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How the brain adapts

A new faculty member uses brain imaging to understand the hand.

brain scan

MU’s Brain Imaging Center uses an advanced imaging technique called diffusion tensor imaging to visualize neural pathways connecting regions of the brain. This scan shows pathways passing through the corpus callosum, a large bundle of neural fibers connecting the brain’s left and right hemispheres. Red represents fibers running primarily left-right; blue is up-down; and green is front-back. Scan courtesy of Shawn Christ, assistant professor of psychological sciences.

Every day we perform functions with our hands without giving it a second thought — typing, punching elevator buttons, waving hello to friends or eating. Mizzou newcomer Scott Frey not only thinks about those seemingly simple acts, but also studies them. Frey joined MU in fall 2011 as the first University of Missouri Miller Family Endowed Chair in Cognitive Neuroscience. He came from the University of Oregon to direct the MU Brain Imaging Center, teach and perform research. The center houses an advanced magnetic resonance imaging (MRI) system devoted exclusively to research.

Frey also will teach as a professor in psychological sciences and serve as an adjunct professor of neurology, psychiatry and physical medicine. He brought along several studies and his research team from Oregon. Together they investigate brain mechanisms involved in using the hands to better understand the potential of the mature brain to compensate for injuries to the brain or body.

He looks at basic mechanisms that allow our brains to refine manual skills, including reaching, grasping, manipulating objects, making gestures and using tools.

“Our hands can create and use tools and technologies, and these abilities have allowed us to re-engineer our environments,” Frey says. “We do a host of remarkable things from microsurgery to playing instruments. The desire to understand behaviors that define who we are as a species is a driving force of our work.”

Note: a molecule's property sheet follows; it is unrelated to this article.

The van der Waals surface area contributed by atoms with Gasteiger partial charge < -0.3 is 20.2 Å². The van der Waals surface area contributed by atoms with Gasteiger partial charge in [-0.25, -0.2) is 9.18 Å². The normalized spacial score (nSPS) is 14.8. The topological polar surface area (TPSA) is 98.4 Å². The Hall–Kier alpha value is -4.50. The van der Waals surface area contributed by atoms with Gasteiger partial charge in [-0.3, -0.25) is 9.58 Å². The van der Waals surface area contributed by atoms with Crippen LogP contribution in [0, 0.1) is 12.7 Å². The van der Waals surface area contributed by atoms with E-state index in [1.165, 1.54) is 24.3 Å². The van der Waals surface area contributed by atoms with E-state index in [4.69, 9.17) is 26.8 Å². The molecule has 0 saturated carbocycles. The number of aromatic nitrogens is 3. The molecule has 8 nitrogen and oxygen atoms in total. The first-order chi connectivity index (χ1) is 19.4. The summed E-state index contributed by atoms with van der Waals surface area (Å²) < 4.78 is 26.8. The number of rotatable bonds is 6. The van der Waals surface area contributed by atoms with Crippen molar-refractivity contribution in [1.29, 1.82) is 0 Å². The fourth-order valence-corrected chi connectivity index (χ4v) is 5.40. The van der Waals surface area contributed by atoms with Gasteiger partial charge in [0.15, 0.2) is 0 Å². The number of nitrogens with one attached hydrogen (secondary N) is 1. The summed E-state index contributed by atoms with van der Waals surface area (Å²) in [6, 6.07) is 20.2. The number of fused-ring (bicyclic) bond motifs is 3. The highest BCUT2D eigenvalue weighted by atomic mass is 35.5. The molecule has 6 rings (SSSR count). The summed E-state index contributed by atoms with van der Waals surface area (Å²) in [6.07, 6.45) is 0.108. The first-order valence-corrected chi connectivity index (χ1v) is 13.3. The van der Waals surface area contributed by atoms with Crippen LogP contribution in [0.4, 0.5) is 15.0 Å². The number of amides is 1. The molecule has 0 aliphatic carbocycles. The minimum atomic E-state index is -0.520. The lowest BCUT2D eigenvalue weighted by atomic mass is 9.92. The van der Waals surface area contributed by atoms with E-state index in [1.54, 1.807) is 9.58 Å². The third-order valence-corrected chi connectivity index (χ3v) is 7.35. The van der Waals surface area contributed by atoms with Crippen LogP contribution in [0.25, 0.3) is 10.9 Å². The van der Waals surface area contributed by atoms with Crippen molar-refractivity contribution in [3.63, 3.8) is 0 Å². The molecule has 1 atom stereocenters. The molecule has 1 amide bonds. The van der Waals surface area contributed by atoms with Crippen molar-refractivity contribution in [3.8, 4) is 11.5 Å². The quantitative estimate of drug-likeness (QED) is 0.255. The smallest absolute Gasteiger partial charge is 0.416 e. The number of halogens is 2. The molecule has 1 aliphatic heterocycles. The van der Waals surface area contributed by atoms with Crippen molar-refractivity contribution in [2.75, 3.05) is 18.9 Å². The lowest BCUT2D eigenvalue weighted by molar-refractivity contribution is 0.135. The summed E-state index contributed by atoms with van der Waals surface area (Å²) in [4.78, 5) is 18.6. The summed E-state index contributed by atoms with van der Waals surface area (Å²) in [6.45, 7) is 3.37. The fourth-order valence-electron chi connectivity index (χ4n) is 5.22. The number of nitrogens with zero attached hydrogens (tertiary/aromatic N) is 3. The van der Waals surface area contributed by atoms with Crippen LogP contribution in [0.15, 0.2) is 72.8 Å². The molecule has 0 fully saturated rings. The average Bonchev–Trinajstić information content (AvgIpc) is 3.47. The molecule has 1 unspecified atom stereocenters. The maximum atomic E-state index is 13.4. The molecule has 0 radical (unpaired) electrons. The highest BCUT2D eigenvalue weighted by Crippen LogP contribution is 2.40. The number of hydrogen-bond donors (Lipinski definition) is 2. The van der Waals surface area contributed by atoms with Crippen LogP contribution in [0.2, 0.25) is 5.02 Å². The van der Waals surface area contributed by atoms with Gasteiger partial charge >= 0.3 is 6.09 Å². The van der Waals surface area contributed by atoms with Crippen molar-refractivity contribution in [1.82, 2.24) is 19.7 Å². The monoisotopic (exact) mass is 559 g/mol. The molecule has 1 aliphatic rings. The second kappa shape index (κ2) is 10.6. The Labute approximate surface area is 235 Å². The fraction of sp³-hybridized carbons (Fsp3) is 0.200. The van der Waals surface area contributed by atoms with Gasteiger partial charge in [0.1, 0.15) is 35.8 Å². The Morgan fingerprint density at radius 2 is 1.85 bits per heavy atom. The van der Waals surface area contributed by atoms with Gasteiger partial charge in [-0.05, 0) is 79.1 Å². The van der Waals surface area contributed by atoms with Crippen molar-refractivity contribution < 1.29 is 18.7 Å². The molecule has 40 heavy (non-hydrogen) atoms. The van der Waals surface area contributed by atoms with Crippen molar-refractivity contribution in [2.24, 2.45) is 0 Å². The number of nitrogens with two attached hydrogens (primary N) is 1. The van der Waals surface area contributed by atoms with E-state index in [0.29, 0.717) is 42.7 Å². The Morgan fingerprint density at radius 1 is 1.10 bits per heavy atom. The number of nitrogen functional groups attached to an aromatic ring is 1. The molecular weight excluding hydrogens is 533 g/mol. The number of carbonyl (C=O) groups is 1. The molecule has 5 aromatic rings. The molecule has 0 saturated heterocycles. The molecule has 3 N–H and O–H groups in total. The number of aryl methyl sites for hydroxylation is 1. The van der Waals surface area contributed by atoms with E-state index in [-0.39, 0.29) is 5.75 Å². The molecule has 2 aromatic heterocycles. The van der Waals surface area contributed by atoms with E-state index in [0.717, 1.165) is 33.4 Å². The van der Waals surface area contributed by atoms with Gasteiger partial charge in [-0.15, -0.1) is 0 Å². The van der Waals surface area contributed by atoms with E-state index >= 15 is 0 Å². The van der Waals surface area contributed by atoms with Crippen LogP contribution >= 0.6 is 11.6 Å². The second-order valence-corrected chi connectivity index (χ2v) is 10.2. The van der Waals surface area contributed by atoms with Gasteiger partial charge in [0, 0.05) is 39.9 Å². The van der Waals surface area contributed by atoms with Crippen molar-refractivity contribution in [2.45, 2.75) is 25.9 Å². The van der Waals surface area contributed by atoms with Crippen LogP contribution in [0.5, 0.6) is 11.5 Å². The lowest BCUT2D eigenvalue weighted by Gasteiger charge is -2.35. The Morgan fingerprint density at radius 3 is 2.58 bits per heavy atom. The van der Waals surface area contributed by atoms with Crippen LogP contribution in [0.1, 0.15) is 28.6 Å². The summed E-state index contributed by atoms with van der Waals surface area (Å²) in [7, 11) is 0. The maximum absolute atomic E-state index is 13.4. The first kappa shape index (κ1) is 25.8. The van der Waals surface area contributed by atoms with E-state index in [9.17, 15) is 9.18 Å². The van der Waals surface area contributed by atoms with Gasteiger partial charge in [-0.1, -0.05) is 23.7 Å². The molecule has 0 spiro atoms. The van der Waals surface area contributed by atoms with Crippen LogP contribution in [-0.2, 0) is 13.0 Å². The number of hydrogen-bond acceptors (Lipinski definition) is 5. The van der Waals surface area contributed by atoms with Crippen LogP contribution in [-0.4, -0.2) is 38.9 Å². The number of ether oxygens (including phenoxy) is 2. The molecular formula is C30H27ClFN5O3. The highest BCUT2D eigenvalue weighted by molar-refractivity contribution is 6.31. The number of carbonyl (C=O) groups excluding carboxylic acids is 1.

The flip side of the work is the goal of applying his team’s basic research to the problem of improving rehabilitation for people who have difficulties resulting from neurological diseases or injuries. For instance, the team works not only with stroke victims but also with amputees, including some who have received hand transplants. “We’ve been one of the few groups in the world to have studied how the brain learns to control and feel sensations with a transplanted hand,” he says. Frey studied one patient who lost his right hand in an industrial accident 35 years before receiving a transplanted hand. He discovered that, as early as four months after the transplant, the patient was using the area of his brain that had controlled his native hand to process incoming sensory signals from the transplanted hand. “These results suggest that changes occurring in the brain after an amputation have the potential to be reversed, even many years later and in a fully mature brain,” Frey says. His work with these rare patients will continue at MU.

For Frey, this is an exciting time in the history of neuroscience because technology — including the center’s MRI machine — allows scientists to peer into the brain. “We can see the structure of the brain and how it changes with development, aging and disease. We can look at brain function and study how it reorganizes in response to things like training or various rehabilitative interventions. Or we can use this tool to look at brain chemistry. It still amazes me that we can do all of this non-invasively. Prior to the availability of such imaging techniques, we were restricted to studies of animal models or post-mortem investigations of the human brain.”

Through the center’s educational mission, Frey wants to introduce students to his field’s techniques and expose the next generation to the challenges and rewards of cognitive neuroscience. The world-class imaging center offers MU researchers and other institutions the facility, infrastructure and resources for conducting studies using MRI technology.

The center is not used for diagnostic scanning, as a hospital might do. “It’s all research, all the time,” Frey says. The facility is part of the Department of Psychological Sciences but is widely used by researchers from medicine, veterinary medicine, exercise science and nutrition.

Frey says MU’s reputation as a comprehensive research university drew him to campus, but the depth and collaborative nature of the campus research community has exceeded his expectations. “Given my research interests, there is an enormous advantage to being on a campus that has not only arts and sciences and psychological sciences, but also collaborators in engineering and the medical school. I don’t get any sense of this being an internally competitive environment where people are protective of ideas and resources. Instead it’s the opposite. People are forthcoming and work together to achieve greatness. That’s going to make for some exciting collaborative potential that I couldn’t have imagined.”

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